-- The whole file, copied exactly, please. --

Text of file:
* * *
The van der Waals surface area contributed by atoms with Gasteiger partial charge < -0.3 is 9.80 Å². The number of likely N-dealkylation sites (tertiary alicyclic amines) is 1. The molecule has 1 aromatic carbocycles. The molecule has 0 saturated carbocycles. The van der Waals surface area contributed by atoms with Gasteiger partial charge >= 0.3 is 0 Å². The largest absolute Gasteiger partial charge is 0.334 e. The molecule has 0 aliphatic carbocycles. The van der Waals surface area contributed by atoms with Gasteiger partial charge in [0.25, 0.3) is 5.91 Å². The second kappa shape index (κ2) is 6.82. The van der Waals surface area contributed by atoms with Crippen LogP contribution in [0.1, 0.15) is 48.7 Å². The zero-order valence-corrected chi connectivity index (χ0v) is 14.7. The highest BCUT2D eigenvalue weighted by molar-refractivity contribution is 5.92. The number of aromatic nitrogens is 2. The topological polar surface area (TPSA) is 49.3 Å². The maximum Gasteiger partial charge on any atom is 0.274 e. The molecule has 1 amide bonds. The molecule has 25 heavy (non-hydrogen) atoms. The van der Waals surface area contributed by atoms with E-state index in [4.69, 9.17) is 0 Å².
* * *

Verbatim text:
The van der Waals surface area contributed by atoms with Gasteiger partial charge < -0.3 is 9.80 Å². The number of likely N-dealkylation sites (tertiary alicyclic amines) is 1. The molecule has 1 aromatic carbocycles. The molecule has 0 saturated carbocycles. The van der Waals surface area contributed by atoms with Gasteiger partial charge >= 0.3 is 0 Å². The largest absolute Gasteiger partial charge is 0.334 e. The molecule has 0 aliphatic carbocycles. The van der Waals surface area contributed by atoms with Gasteiger partial charge in [0.25, 0.3) is 5.91 Å². The second kappa shape index (κ2) is 6.82. The van der Waals surface area contributed by atoms with Crippen LogP contribution in [0.1, 0.15) is 48.7 Å². The zero-order valence-corrected chi connectivity index (χ0v) is 14.7. The highest BCUT2D eigenvalue weighted by molar-refractivity contribution is 5.92. The number of aromatic nitrogens is 2. The topological polar surface area (TPSA) is 49.3 Å². The maximum Gasteiger partial charge on any atom is 0.274 e. The molecule has 1 amide bonds. The molecule has 25 heavy (non-hydrogen) atoms. The van der Waals surface area contributed by atoms with E-state index in [4.69, 9.17) is 0 Å².